Lynam et al v. Alabama Department of Post Secondary Education

Filing 63

MEMORANDUM OPINION & ORDER, Dfts' 46 Motion for Summary Judgment is GRANTED as set out. Signed by Senior Judge Callie V. S. Granade on 11/4/2016. (tot)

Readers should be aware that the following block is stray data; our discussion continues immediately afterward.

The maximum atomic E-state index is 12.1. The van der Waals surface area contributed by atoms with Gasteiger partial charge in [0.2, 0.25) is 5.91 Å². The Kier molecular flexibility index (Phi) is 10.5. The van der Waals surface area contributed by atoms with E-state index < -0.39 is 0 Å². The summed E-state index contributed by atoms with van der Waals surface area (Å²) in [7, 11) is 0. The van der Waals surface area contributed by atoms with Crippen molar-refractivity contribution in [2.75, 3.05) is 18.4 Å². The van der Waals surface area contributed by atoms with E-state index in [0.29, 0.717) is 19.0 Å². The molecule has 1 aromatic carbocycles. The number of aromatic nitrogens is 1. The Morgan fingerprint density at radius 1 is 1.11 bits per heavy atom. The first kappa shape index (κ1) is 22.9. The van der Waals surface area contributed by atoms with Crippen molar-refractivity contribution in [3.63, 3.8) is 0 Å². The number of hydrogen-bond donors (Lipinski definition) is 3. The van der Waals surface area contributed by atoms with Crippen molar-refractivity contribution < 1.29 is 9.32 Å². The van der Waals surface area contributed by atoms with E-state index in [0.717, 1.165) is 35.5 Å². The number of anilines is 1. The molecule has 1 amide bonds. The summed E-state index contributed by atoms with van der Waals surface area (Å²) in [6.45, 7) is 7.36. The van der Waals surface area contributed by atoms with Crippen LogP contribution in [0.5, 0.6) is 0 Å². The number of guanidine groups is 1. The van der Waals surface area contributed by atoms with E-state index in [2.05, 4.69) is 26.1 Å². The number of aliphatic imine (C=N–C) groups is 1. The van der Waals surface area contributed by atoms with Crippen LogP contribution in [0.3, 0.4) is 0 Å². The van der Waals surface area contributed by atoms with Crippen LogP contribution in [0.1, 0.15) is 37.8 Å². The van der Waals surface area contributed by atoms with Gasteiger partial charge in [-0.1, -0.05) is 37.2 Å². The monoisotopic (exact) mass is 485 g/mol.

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IN THE UNITED STATES DISTRICT COURT FOR THE SOUTHERN DISTRICT OF ALABAMA SOUTHERN DIVISION JOHN LYNAM, Plaintiff, vs. BISHOP STATE COMMUNITY COLLEGE, and ALABAMA COMMUNITY COLLEGE SYSTEM, ) ) ) ) ) CIVIL ACTION NO. 15-378-CG-C ) ) ) ) ) Defendants. MEMORANDUM OPINION AND ORDER This matter is before the Court on Defendants’ motion for summary judgment (Doc. 46), Plaintiff’s opposition thereto (Doc. 54), and Defendants’ reply (Doc. 57). For the reasons explained below, the Court finds that Defendants’ motion is due to be granted. I. Background This case arises from Plaintiff’s termination from Bishop State Community College (“Bishop State”). The Complaint asserts two counts: (I) that Defendants intentionally interfered with employment relations and (II) that Defendants discriminated against Plaintiff on the basis of his race in violation of Title VII of the Civil Rights Act of 1964. (Doc. 1). Count I was dismissed by this Court on December 1, 2015.1 (Doc. 17). Thus, the only claim remaining is Plaintiff’s Title VII racial discrimination claim. 1 Plaintiff’s claim for punitive damages was also dismissed. (Doc. 17). In response to Defendants’ motion for summary judgment Plaintiff concedes that the facts stated by Defendants in their summary judgment brief are accurate. In fact, Plaintiff incorporated those facts “the same” in his responsive brief. (Doc. 54, p. 1). They include the “agreed facts” stated below. II. Agreed Facts Plaintiff John Lynam (Caucasian) was employed by Bishop State as its Executive Director of Workforce Development for two months - from December 2013 through January 2014. He was a full-time, probationary (non-tenured) employee during his brief period of employment. Lynam reported to Kathy Thompson (African-American), the Dean of Technical Education and Workforce Development. Thompson recommended Lynam’s termination. Thompson reported to James Lowe (African-American), then-President of Bishop State. Lowe interviewed and selected Lynam for the Executive Director position and terminated Lynam on Thompson’s recommendation. Lowe died in February 2015. The Position Announcement for the position of Executive Director of Workforce Development stated that the person selected would “analyze, develop and coordinate business-industry needs for the county and city, promoting Bishop State Community College’s academic and technical programs as the primary source for meeting those workforce needs.” Essential job functions included providing leadership to the Technical Education Division, promoting and assisting in the 2 establishment of Bishop State’s academic and technical programs, designing and implementing a “Business Service” approach, serving as a liaison to local and regional economic development organizations, designing continuing strategic workforce development plans, creating training opportunities for Bishop State, seeking external funding for College projects, and working in collaboration with other Bishop State, business, and industry teams. The Executive Director position was posted on August 5, 2013, and Lynam submitted his application on August 13. The Executive Director position was a new position at Bishop State. A Screening Committee, composed of six individuals, reviewed the applications, determined that Lynam met the minimum requirements for the position, and selected him as one of six candidates for an interview. After interviewing the six candidates, the Screening Committee recommended three candidates for the President’s consideration, in no particular order: Harrietta Eaton (African- American), Jessica James (Caucasian), and Lynam. Lowe interviewed the candidates, and invited Thompson and Marcella Sims (Director of Human Resources) to attend the interviews. Lowe selected Lynam for the position, and Lynam began employment in early December 2013. Lynam believes that Thompson did not want him in the position because she instead wanted to “bring her person from Georgia.” Though Lynam did not know that person or anything else about that person, he believed “[i]t was a male African American,” though he acknowledged “I do not know that to be fully true.” Lynam 3 based his assumption about the person’s race on a photo in Thompson’s office taken of her with an African-American man, though Lynam does not know if that was the person she wanted hired. Lynam did not hear from anyone else that this person was African-American, and he just assumed, without any basis, that the person in the photograph was who Thompson wanted hired. Lynam knew of no other identifying characteristics about this person, and did not know whether or not he had applied for the position. Lynam heard “gossip” from Sheria Mitchell (African American), a College employee who also reported to Thompson, that Thompson wanted to bring in someone from Georgia. Mitchell did not tell Lynam that person was AfricanAmerican. Mitchell testified that Thompson wanted to hire a white male from Georgia with whom Thompson had previously worked. Lynam swore under penalty of perjury in his EEOC Charge of Discrimination as follows: “I have since learned that my supervisor, Dr. Kathy Thompson, wanted me fired because she wanted one of her own African-American candidates hired for the Executive director position.” He stated similarly in an interrogatory response “I believe [my termination] was based on my race because I was told that [Thompson] had wanted Dr. Lowe to hire an African-American candidate that she wanted, and he did not.” Lynam’s deposition testimony contradicts his EEOC and discovery statements and demonstrates he had no factual basis for asserting that the person Thompson wanted hired was African. Thompson testified that she wanted a candidate from Georgia, named Tol 4 Williams, for the position. Williams is a Caucasian male, the same race and gender as Lynam. Thompson and Williams had previously worked together and she encouraged him to apply. Williams applied for the position and was one of six candidates selected for an interview by the Screening Committee, but he was not selected for a final interview with the President. Lynam does not know if Thompson’s person from Georgia even applied for the position, but he believes Thompson wanted “to discredit all three applicants [Lynam, James, and Eaton] so she could bring her own person in.” Thompson told Williams that she would let the College know that she had worked with him in the past and would do anything she could to help Williams get the position, even though it was not her decision to make. Thompson told Lowe that she hoped Williams would be selected for the position, and Lowe told her that if Williams was selected by the Screening Committee for a final interview, he would hire him. But Williams was not selected for a final interview. After sitting in the interviews of the final three candidates - Lynam, James, and Eaton - Thompson recommended to Lowe that none of them be hired for the Executive Director position because she felt none of them were a good fit or had the background that Thompson needed to support her and carry out her vision. She suggested the position be readvertised to see if there were other applicants of more substance. Despite her recommendation, Lowe offered Lynam the position, and Thompson accepted Lowe’s decision and was committed to moving forward. 5 A few days before beginning his employment at Bishop State, Lynam met with Thompson for about 30 minutes. They discussed his position, and Lynam found out that he would have staff reporting to him. Lynam told Thompson at this meeting that his ex-wife had cancer. Lynam also met with Lowe briefly before he started work. On Lynam’s first day of work, Monday, December 2, 2013, Lynam discussed his job duties with Thompson and was directed by her to create a workforce development plan. Lynam also met with other Bishop State employees on his first day. On Tuesday December 3, his second day, he went to the office, spoke with Thompson, met with Sheria Mitchell (who was to report to Lynam), and met with Brad Wallace at the Truck Driving School that morning. According to Thompson, Lynam did not arrive at work before 9:00 a.m. without any explanation for his late arrival. According to Lynam, Thompson told Lynam at the Truck Driving School that if he performs the way a former employee, Jim Kellen, performed, he would “suffer the same fate as Mr. Kellen, and not work here any more.” Lynam does not know what Kellen’s position was or why he was terminated; he only contends that there was a connection between himself and Kellen because they were “both white males.” Kellen worked at Bishop State in workforce development before Thompson did, and reported to Lowe. Thompson testified that she never said that Lynam would be fired like Kellen. Kellen was the former Bishop State Director of 6 Workforce Development. He applied for the Dean of Technical Education and Workforce Development position that Thompson was hired for, and retired after he did not get that position. Kellen and Thompson never worked together at Bishop State. According to Thompson, Lynam did not return to his office at the Southwest Campus after the meeting at the Truck Driving School as she expected him to. Lynam started his third day, Wednesday, December 4, meeting Mitchell at the main campus at 9:00 a.m. He did not report to the Southwest Campus before this meeting at 8:00. Thompson’s office was located on the Southwest Campus (located on Dauphin Island Parkway), and Lynam’s office was there too. The Main Campus is on Broad Street. He emailed Thompson about introducing her to a representative of Infirmary Health, which Thompson responded to, by asking Lynam to meet with her that day. Lynam asked for clarification regarding whether the meeting was just with her or with the Infirmary Health representative. Thompson clarified that she wanted to meet with Lynam that day to hear about his progress regarding his work plan. She instructed Lynam that she did not want to meet with someone until she has more information regarding their position, how the meeting will benefit Bishop State, the purpose of the meeting, and what Lynam hopes to gain from it. Thompson emailed him again that morning regarding his job duties. It stated: 7 John, Your office at the SW campus is ready for you to occupy. The office will be your primary location and where you begin your day and end your day until you become integrated into the flow of activity and work responsibilities. Please refrain from attempting to redefine the job of executive director of workforce development (you were hired to carry out) as if you are an independent agent or consultant. If you have the wrong impression of the job, let’s discuss it and clear it up. Let me be clear, you do not work independently of me, your staff and Bishop State. The most productive and successful new work relationships begin with your desire to learn why my priorities and goals are as the Dean and then for you to work to carry them out. This should be your first and only priority. I greatly appreciate your eagerness to connect me with the business and industry community; however Dr. Lowe and my staff have done an excellent job of integrating me into it. Plus, it is my natural tendency to network across a broad spectrum of sectors and I have done this quite effectively. Please keep in mind that you do not have leave (sick, vacation or personal) earned that allows you to be away from the office for any reason. Again, if there is anything related to the job you do not understand, please address it with me asap. As you are aware, I am accessible 24 hours a day. Thank you. Lynam did not have any accrued vacation, sick time, or annual leave. He understood his work hours were 8:00 a.m. to 5:00 p.m. Lynam met with Thompson later that day. According to Lynam, Thompson told him that he should have delayed his hiring given his ex-wife’s condition. Thompson also said that Lynam should not be working independently of her and was unhappy that Lynam was trying to introduce her to industry representatives. He thought that she “took it the wrong way.” Lynam also claims that Thompson made a comment in this meeting about Lynam’s lack of prior experience at a 8 historically black college (“HBC” or “HBCU”), although he does not remember how that subject came up, why she said it, or anything else from the meeting. Lynam concedes that this comment did not relate to his race. Thompson denies making such a remark to Lynam, and testified that she did not have any experience at a historically black college until Bishop State either. Even so, Lynam has no evidence to suggest that Thompson’s comments about his ex-wife or his lack of HBC experience were because of his race. Thompson recalls that she told Lynam she was not pleased with his behavior and thought he did not understand that this position required him to first become acclimated to Bishop State before he could go out and speak for the College. She explained that his work hours were 8:00 to 5:00, and that his office was at the Southwest Campus. Thompson wanted a proposal of how Lynam planned to carry out his workforce development activities and what strategies he would employ over the next year. She indicated that the meeting would serve as his first warning and that the next meeting would be their final. Lynam left around 3:30 or 4:00 on December 3rd or 4th to go to the hospital to see his ex-wife with his children. Thompson sent an email to Lowe on the evening of the 3rd regarding her concerns about Lynam’s work hours and said that Lynam texted her at 3:00 p.m. that day to tell her that his ex-wife was in the hospital and that he was going to take his children to see her. Thompson also complained to Mitchell that Lynam had left work without permission. Thompson asked Mitchell 9 sometime that week what she thought of Lynam, and Thompson told Mitchell that she did not think Lynam was going to work out, without explanation. On Lynam’s fourth day, Thursday December 5, Lynam attended a meeting at Infirmary Health on behalf of Bishop State at 7:00 a.m. for two hours, and then arrived at the Southwest Campus at 10:00 a.m., met with Thompson and a student, and left at 4:30 to have dinner with a representative of Hargrove. On Friday, December 6, Lynam did not report to work because his ex-wife passed away. He emailed Thompson that morning to let her know, and said he would touch base with everyone later that morning. He did not report to work that day and did not speak with anyone at Bishop State that day, except that he emailed Gloria Knight in Human Resources. He told Knight that he knew he hadn’t accrued any off time but he needed to be with his children that day. The following day, Saturday, December 72, Lynam spoke with Thompson by phone regarding taking an unpaid leave of absence because of his ex-wife’s death. According to Lynam, Thompson told Lynam that she wanted him to take leave, and that he had no option. Thompson testified that she recommended that he take the leave because she thought he needed to be with and help his three children who just lost their mother; she thought “it was the humane thing to do” and made “a lot of The facts stated in Defendants’ brief list the date as December 6, but the deposition testimony cited in the brief (Doc. 46-1, p. 56) refers to Saturday, December 7. 10 2 sense to me, being a mother, that you would want to spend that time with your children.” After his ex-wife passed away, Lynam was solely responsible for the care and custody of his three minor children. She does not recall Lynam refusing or telling her that he did not want to take leave. Lynam was placed on leave without pay from December 6, 2013 until January 1, 2014. He did not report to work the following Monday, and did not discuss any concerns he had with the leave with Lowe, anyone in Human Resources, or anyone else at Bishop State. He attended a professional development seminar in mid-December, with Thompson’s approval, and attended the Bishop State Christmas luncheon. However he did not report to work on any other days and did not ask to return from his leave sooner. The College was also closed for some time over the holidays. Lynam returned to work on Thursday, January 2, and spent the day in the office at the Southwest Campus. On Friday, January 3, Lynam spent the day at his office, had a meeting with department chairs, and a meeting with Thompson. On Monday, January 6, he met with Thompson briefly, worked on plans and a proposal, but did not have any other meetings. On Tuesday, January 7, Lynam met with Mitchell and Thompson, separately. On Wednesday, January 8, Lynam was called into Lowe’s office to meet with Lowe and Sims, and Lowe told Lynam that he was being terminated. Lynam received a letter in this meeting from Lowe informing him that his employment would be “discontinued after January 31, 2014;” no reason was given in the letter. 11 Lowe told Lynam that it was “not working out” between Lynam and Thompson. Lynam responded that he wanted “to go on the record” to say that he “did not ask to be put on leave,” and that it had come to his attention that Thompson “did not want to hire me in the first place.” Lowe replied that Lynam should talk to Thompson. Lynam returned to the Southwest Campus and Thompson would not see him. A security guard brought Lynam a second letter from Lowe stating that he would be on paid administrative leave until January 31, 2014. Lynam did not go back and talk to Lowe and he never talked to Thompson about why he was terminated. Lowe made the decision to terminate Lynam, as only he had the authority to terminate employees as President of Bishop State. Lynam alleged in his complaint that he was terminated on the basis of race for taking a leave of absence. Lynam does not have any evidence that Lowe terminated him because of his race, that Lowe harbored any discriminatory animus against him because of his race, and Lynam has no reason to believe that he would have been treated differently if he was African-American or another race. Thompson submitted a letter to Lowe on January 2 recommending that Lynam be terminated based on his performance before his leave of absence. She stated in the letter that it was her opinion that Lynam was “not a good fit as the executive director, Workforce Development based on the following facts.” She stated in the letter that Lynam requested to work from home or from his car, that he believed that his job was 100% in the community and that he was also responsible 12 for managing a staff and programs. She was advised that Lynam told his staff they were free to end their workday following the completion of any task and were not required to remain at work. She stated that his hours were 8:00 to 5:00 but that he did not consistently report to work on time or leave on time. She expressed concern that on his fourth day, Lynam met with an architectural firm to develop internships, but that Lynam was not familiar with the programs of study at Bishop State and the types of internships that were needed. Finally she stated that she received notice from Lynam that his ex-wife had passed away and that he would not be in the office on December 6, and that he agreed to take an unpaid leave until January 2 to address the personal issues related to the passing of his ex-wife. Thompson maintained a memorandum intended for Lynam’s personnel file that she used to prepare the letter recommending Lynam’s termination. It elaborated on what she stated in her termination recommendation letter, and included concerns that Lynam wanted to work from home and that he did not arrive at the campus by 8:00 a.m. every day. The memorandum also included an email to Lowe on Lynam’s second day expressing concerns that Lynam was unwilling to commit himself to the job he was hired to do and had no intentions of managing his staff. She said, “I do not believe John Lynam has any intentions of working with my team and me, if it means there are expectations that require him to be present, responsible and contribute as part of a team. He wants to operate independently and without any expectations other than he will use his connections to help BSCC. 13 Call me old fashioned – I believe when you start a new job, the goal should be to demonstrate interest in the job, a commitment to the job, and an effort to fulfill the job expectations. I have not seen any of this. I recommend that we move to terminate him immediately.” Thompson also included emails between her and Lynam, including the email described above on December 4 that asked Lynam to refrain from redefining his job. Finally, Thompson stated in the memorandum that she learned from her administrative assistant Ida Watson Pines (African-American) that Lynam informed his staff that they are free to leave work early. She testified that Watson was told this by Sheria Mitchell, who later confirmed it when she met with Thompson. Thompson submitted an affidavit to the EEOC which also stated her reasons for recommending that Lynam be terminated. She summarized his activity during the first week of his employment, as she did in her memorandum and in her letter recommending termination, and stated that the recommendation had nothing to do with Lynam’s race. There are a few inconsistencies between Thompson’s letter recommending termination and her memorandum regarding the times that Lynam reported to work. The memo stated that Lynam appeared at work at 9:00 a.m. on his second day, December 3, and attended a meeting at 9:00 a.m. on December 5. However, in her letter to Lowe recommending Lynam’s termination, Thompson wrote that Lynam began his day on December 3 at 10:00, and on December 5 at 10:00. Her affidavit to the EEOC is consistent with her memorandum. She does not remember why the times on her letter recommending 14 termination are inconsistent with the memorandum she prepared. Whether she noted a 9 a.m. or 10 a.m. arrival time, both times are after the 8 a.m. expected start time, and she noted that Plaintiff was late at least two days during his first week of employment. Thompson testified that she had an “instinct” that Lynam would be a problem because he asked to work from his home, and indicated that he did not want to come to work every day. Because of this she started taking notes and paying attention. She also testified that although Lynam was supposed to work with outside business leaders, “it wasn’t time yet. He didn’t know anything about the organization, but he’s supposed to go outside and talk to the business industry about Bishop State and really didn’t know what we were trying to accomplish.” “[B]eing out in the community a hundred percent of the time, that’s not working as a team.” Lynam testified that his evidence of Thompson engaging in race discrimination was “the way she spoke to” him, that she was “demeaning, very degrading” towards him. When asked if race was the only reason why Thompson wanted to terminate Lynam, Lynam responded, “Yes and no. I guess she didn’t like me.” Yet he does not know why Thompson did not like him, and has no evidence that she did not like him because of his race. Thompson never called him any insulting or race-based names, never made any racially insensitive jokes, and never spoke of race, except for her comment regarding HBC work experience. When asked 15 in deposition what evidence he had to support his claim that Thompson wanted Lynam terminated because of his race, he said, “it couldn’t have been anything else. I had been there twenty-four hours, what else could it have been? It had to have been that.” Thompson testified that she does not believe that an African-American should have been hired as Executive Director of Workforce Development, or that African-Americans should be given preference in hiring at Bishop State. Race was “absolutely not” a factor in her recommendation to terminate Lynam; his race made no difference to her. Williams never observed Thompson show favoritism towards anyone, especially on the basis of race. Following Lynam’s termination, the Executive Director of Workforce Development position was not readvertised or filled. Lynam claims that Ida Watson Pines (“Watson”) (African- American), Thompson’s assistant, assumed some of his duties when he left. However he does not know if Watson ever took leave or ever spent substantial time off-campus. Watson is the Workforce Development Coordinator at Bishop State, and worked as Thompson’s administrative assistant when Thompson worked at the College from 2013 to 2015. Watson worked for Kellen before she worked for Thompson. After Lynam left Bishop State, Watson did not take on any of his job duties and her job duties did not change. She has never taken any extended leave 16 from the College other than regular vacation time. Beyond his own issues with Thompson, Lynam cites other employees who had problems with her. According to Lynam, Sheria Mitchell (African-American) said that “Kathy was very demeaning to her and to the staff . . . I think her words was crazy that she used with me . . . She was not rational.” Lynam testified that Thompson’s behavior to Mitchell was similar to Thompson’s behavior with him. Mitchell told Lynam that many employees had problems with Thompson, morale was declining, she degrades and talks down to people, and people wanted to quit because of her. Lynam thinks Thompson was a bad manager because she was “very derogatory towards people and couldn’t communicate very well.” Lynam produced a letter from “Concerned Employees – Bishop State Community College,” written by Mitchell, to show “the pattern of Kathy Thompson . . . of havoc, mean spirited, degrading, that I was not the only person she had an issue with obviously.” Lynam does not have any firsthand knowledge of what was claimed in the letter. The only reference to race in the letter is an allegation that Thompson herself referred to another instructor as a racist, but Lynam does not have any knowledge of when she made this statement, to whom she made this statement, or the race of the instructor to whom she was referring. The College’s files contained numerous complaints against Thompson, from both Caucasian and African-American employees, including several by Mitchell and 17 April Payne, both of whom are African-American. A petition was signed by 16 employees, of which approximately half were African-American and half Caucasian, stating that they had no confidence in Thompson. Mitchell testified that she felt she worked in a hostile working environment, that Thompson made derogatory comments towards her, would sabotage her work, and defamed her character. She also testified that Thompson was disrespectful and untruthful to “[p]robably everybody that worked for her,” including April Payne (African-American), Mitch Higginbotham (Caucasian), Jason Corley (Caucasian), and Roderick McSwain (African- American), and testified that Thompson also had disagreements with “almost everybody at the school at some point in time,” including with Dean McCane (African-American), Dean Allen (African-American), Dr. Chucks (AfricanAmerican), Mr. Grayson (African-American), and Prescilla Andrews (AfricanAmerican). Mitchell filed her own grievance against Thompson, claiming she was subjected to a hostile work environment. Payne and Higginbotham also filed grievances against Thompson. Ida Watson Pines was aware that several employees had conflicts with Thompson, including Payne. Watson has no reason to believe that these conflicts were because of anyone’s race. III. Discussion A. Summary Judgment Standard Federal Rule of Civil Procedure 56(a) provides that summary judgment shall be granted: “if the movant shows that there is no genuine dispute as to any material 18 fact and the movant is entitled to judgment as a matter of law.” The trial court’s function is not “to weigh the evidence and determine the truth of the matter but to determine whether there is a genuine issue for trial.” Anderson v. Liberty Lobby, Inc., 477 U.S. 242, 249 (1986). The mere existence of a factual dispute will not automatically necessitate denial; rather, only factual disputes that are material preclude entry of summary judgment. Lofton v. Sec’y of Dep’t of Children & Family Servs., 358 F.3d 804, 809 (11th Cir. 2004). "If the evidence is merely colorable, or is not significantly probative, summary judgment may be granted." Anderson, at 249250. (internal citations omitted). Once the movant satisfies his initial burden under Rule 56(c), the non-moving party "must make a sufficient showing to establish the existence of each essential element to that party's case, and on which that party will bear the burden of proof at trial." Howard v. BP Oil Company, 32 F.3d 520, 524 (11th Cir. 1994)(citing Celotex Corp. v. Catrett, 477 U.S. 317, 324 (1986)). Otherwise stated, the nonmovant must “demonstrate that there is indeed a material issue of fact that precludes summary judgment.” See Clark v. Coats & Clark, Inc., 929 F.2d 604, 608 (11th Cir. 1991). The non-moving party “may not rely merely on allegations or denials in its own pleading; rather, its response .... must be by affidavits or as otherwise provided in this rule be set out specific facts showing a genuine issue for trial.” Vega v. Invsco Group, Ltd., 2011 WL 2533755, *2 (11th Cir. 2011). In reviewing whether a non-moving party has met its burden, the Court must draw all 19 justifiable inferences in favor of the non-moving party. Tipton v. Bergrohr GMBHSiegen, 965 F.2d 994, 998 – 99 (11th Cir. 1992) (internal citations and quotations omitted). Thus the inquiry is “whether the evidence presents a sufficient disagreement to require submission to a jury or whether it is so one-sided that one party must prevail as a matter of law.” Liberty Lobby, 477 U.S. at 251–52. B. Racial Discrimination Claim Plaintiff’s complaint asserts a claim for racial discrimination against both Bishop State and Alabama Community College System (“ACCS”). 1. ACCS Defendants moved for summary judgment as to Defendant ACCS, arguing that Plaintiff does not allege any facts in the complaint to show that anyone at ACCS discriminated against Plaintiff on the basis of his race. In his response, Plaintiff did not oppose these arguments or even mention ACCS. “In opposing a motion for summary judgment, a ‘party may not rely on his pleadings to avoid judgment against him.’” Resolution Trust Corp. v. Dunmar Corp., 43 F.3d 587, 592 (11th Cir. 1995), cert. denied sub nom., Jones v. Resolution Trust Corp., 516 U.S. 817 (1995)(citing Ryan v. Int’l Union of Operating Eng’rs., Local 675, 794 F.2d 641, 643 (11th Cir. 1986)). Moreover, “ [t]here is no burden upon the district court to distill every potential argument that could be made based upon the materials before it on summary judgment. Rather, the onus is upon the parties to 20 formulate arguments; grounds alleged in the complaint [or answer] but not relied upon in summary judgment are deemed abandoned.” Id. at 599 (citations omitted). In the instant case, no facts have been offered to support a claim by Plaintiff against ACCS for racial discrimination. The Court notes that in the heading of Plaintiff’s response brief, Plaintiff listed only Bishop State as a Defendant and that in the body of the brief Plaintiff refers to a singular “Defendant” rather than to “Defendants.” The Court concludes that Plaintiff has abandoned his claim against ACCS. 2. Bishop State Plaintiff opposes summary judgment as to his Title VII claim against Bishop State. Title VII of the Civil Rights Act of 1964 makes it “an unlawful employment practice for an employer ... to discriminate against any individual with respect to his compensation, terms, conditions, or privileges of employment, because of such individual’s race, color, religion, sex, or national origin.” 42 U.S.C. § 2000e–2(a)(1). A plaintiff may prove discrimination by relying on either direct, circumstantial, or statistical evidence. See Walker v. Nationsbank of Florida N.A., 53 F.3d 1548, 1555 (11th Cir. 1995). Direct evidence is evidence which, “if believed, proves the existence of discriminatory motive ‘without inference or presumption.’ ” Hamilton v. Montgomery County Bd. of Educ., 122 F.Supp.2d 1273, 1279 (M.D. Ala. 2000) (quoting Carter v. Three Springs Residential Treatment, 132 F.3d 635, 641 (11th 21 Cir. 1998)). As the U.S. District Court for the Middle District of Alabama explained: Not only must it be evidence of discriminatory ‘actions or statements of an employer’ but the actions or statements at issue must ‘correlate to the discrimination or retaliation complained of by the employee.’ Further, the statements ‘must be made by a person involved in the challenged decision’ and must not be subject to varying reasonable interpretations. Id. (quoting Lane v. Ogden Entertainment, Inc., 13 F.Supp.2d 1261, 1274 (M.D. Ala. 1998)). No direct evidence of discrimination has been submitted to the Court. None of the evidence offered proves without inference or presumption that the person who made the employment decisions did so based on Plaintiff’s race. Neither has Plaintiff attempted to show discrimination through statistical evidence. A plaintiff may attempt to show discrimination based on circumstantial evidence through the application of the McDonnell Douglas burden-shifting analysis established by the Supreme Court. McDonnell Douglas Corp. v. Green, 411 U.S. 792 (1973). Under the McDonnell Douglas framework, a plaintiff must first raise an inference of discrimination by establishing a prima facie case. See Chapman v. AI Transport, 229 F.3d 1012, 1024 (11th Cir. 2000) (citing Combs v. Plantation Patterns, 106 F.3d 1519, 1527-28 (11th Cir.1997)). In order to make out a prima facie case of discriminatory termination based on race, a plaintiff must show: “(1) that he is a member of a protected racial class, (2) that he was qualified for the position, (3) that he experienced an adverse employment action, and (4) that he was replaced by someone outside of his 22 protected class or received less favorable treatment than a similarly situated person outside of his protected class.” Knott v. Grede II, LLC, 2016 WL 375148, at *2 (S.D. Ala. Jan. 28, 2016) (quoting Flowers v. Troup Cnty., Ga., Sch. Dist., 803 F.3d 1327, 1336 (11th Cir. 2015)). The first prong is satisfied, as it is undisputed that Plaintiff is a member of a protected class. There is also no dispute that Defendant suffered an adverse job action by being terminated. However, Defendants contend that there is no evidence that similarly situated employees outside his classification were treated more favorably. To be an appropriate comparator, the employee must be “similarly situated in all aspects.” Holifield v. Reno, 115 F.3d 1555, 1563 (11th Cir. 1997). “The comparator must be nearly identical to the plaintiff to prevent courts from second-guessing a reasonable decision by the employer." Wilson v. B/E Aerospace, Inc., 376 F.3d 1079, 1091 (11th Cir. 2004) (internal citations omitted). The evidence demonstrates that there are no similarly situated employees and that Plaintiff was not replaced by someone of another race. Plaintiff concedes that the evidence does not support a prima facie case under the traditional McDonnellDouglas framework. (Doc. 54, p. 5). Plaintiff admits “there is neither a ‘comparator’ nor a replacement employee in this case.” However, Plaintiff asserts that he can nonetheless establish an inference of discriminatory intent based on circumstantial evidence. Plaintiff is correct that “establishing the elements of the McDonnell Douglas framework is not, and never was intended to be, the sine qua non for a plaintiff to survive a summary judgment 23 motion in an employment discrimination case.” Smith v. Lockheed-Martin Corp., 644 F.3d 1321, 1328 (11th Cir. 2011). “[T]he plaintiff will always survive summary judgment if he presents circumstantial evidence that creates a triable issue concerning the employer's discriminatory intent.” Id. (citations omitted). To create a triable issue of fact, the plaintiff must come forward with “a convincing mosaic of circumstantial evidence that would allow a jury to infer intentional discrimination by the decisionmaker.” Id. (footnote and citations omitted); see also Chapter 7 Trustee v. Gate Gourmet, Inc., 683 F.3d 1249, 1256 (11th Cir. 2012) (“Whatever form it takes, if the circumstantial evidence is sufficient to raise a reasonable inference that the employer discriminated against the plaintiff, summary judgment is improper.” (citations omitted)). Plaintiff asserts that Thompson wanted to fire Plaintiff from the start. However, even if that were true, that by itself does not raise an inference that Thompson had any racial bias against Plaintiff. An “employer may fire an employee for a good reason, a bad reason, a reason based on erroneous facts, or for no reason at all, as long as its action is not for a discriminatory reason.” Nix v. WLCY Radio/Rahall Communication, 738 F.2d 1181, 1187 (11th Cir. 1984). The Court notes that the overwhelming testimony suggests that although many employees had issues with Thompson, the issues where not confined to her dealings with employees of a particular gender or race. Thompson appears to have had a pattern of conflicts with employees, but the pattern was with all employees, 24 not just Caucasian males. Plaintiff testified that Thompson never called him any names based on his race, never made any racially sensitive jokes and never brought up or talked about race with Plaintiff. (Doc. 57-2, p. 8). Plaintiff argues that although Thompson testified that she did not want to hire any of the three candidates who were recommended by the Screening Committee, she later hired one of the candidates, Harrietta Eaton, who is a black female. However, the evidence presented indicates that Eaton was hired for assistance in a new program over a year after Plaintiff was terminated. She was hired to fill a six-month independent contractor position and she was interviewed by the division chairs, Erica Hunter and Rick Everett, who then recommended Eaton to Thompson for the role. (Doc. 57-3, pp. 39, 42; Doc. 57-5). This evidence does not suggest that Thomson preferred Eaton to Plaintiff for the position Plaintiff applied for and was hired. The facts agreed to by the parties clearly indicate that Thompson did not want to hire Plaintiff or Eaton for that position. Plaintiff thought Thompson wanted to hire a man from Georgia that Thompson previously worked with and Plaintiff assumed that person was African-American. However, the person from Georgia Thompson wanted to hire was Tol Williams who is a Caucasian male, the same race and gender as Plaintiff. Williams applied for the position but was not selected for a final interview with the President. Thompson’s preference for Williams clearly does not show racial bias or discrinatory intent. Plaintiff argues that Thompson gave difference reasons why she 25 recommended Plaintiff be terminated. However, Thompson recommended that Plaintiff be terminated more than once and the Court does not find her testimony to be inconsistent. Plaintiff also points to inconsistencies by Thompson regarding the times she reported Plaintiff arrived to work during his first week in the position. A memorandum Thompson prepared for Plaintiff’s personnel file stated that Plaintiff arrived at 9:00 a.m. on December 3, at 9:00 a.m. and on December 5 attended a meeting at 9:00 a.m. and appeared at work at 10:00 a.m. that day. Whereas in a letter to Lowe, Thompson wrote that Plaintiff began his day on December 3 at 10:00 a.m. and on December 5 at 10:00 a.m. However, Thompson’s statements were consistent in asserting that Plaintiff had arrived late and the fact that she was inconsistent regarding the precise time Plaintiff arrived is a minor detail that is not sufficient to raise an inference of intentional discrimination. As stated earlier, even if Plaintiff could show that Thompson wanted him to be terminated from the start, such evidence simply does not raise an inference of racial discrimination. Similarly, Plaintiff’s argument that Thompson suggested he take a leave of absence and then sent an email to Lowe criticizing him for taking leave does not raise an inference of racial discrimination. Such facts support the contention that Thompson wanted Plaintiff to be terminated, but do not indicate any racial animosity. Plaintiff has failed to provide evidence that he was replaced by someone outside of his protected class or that Defendant treated similarly situated employees outside his classification more favorably and has not come forward with 26 “a convincing mosaic of circumstantial evidence that would allow a jury to infer intentional discrimination by the decisionmaker.” Smith, 644 F.3d at 1328. Accordingly, the Court finds that summary judgment is due to be granted in favor of Bishop State. CONCLUSION For the reasons stated above, Defendants’ motion for summary judgment (Doc. 46) is GRANTED. DONE and ORDERED this 4th day of November, 2016. /s/ Callie V. S. Granade SENIOR UNITED STATES DISTRICT JUDGE 27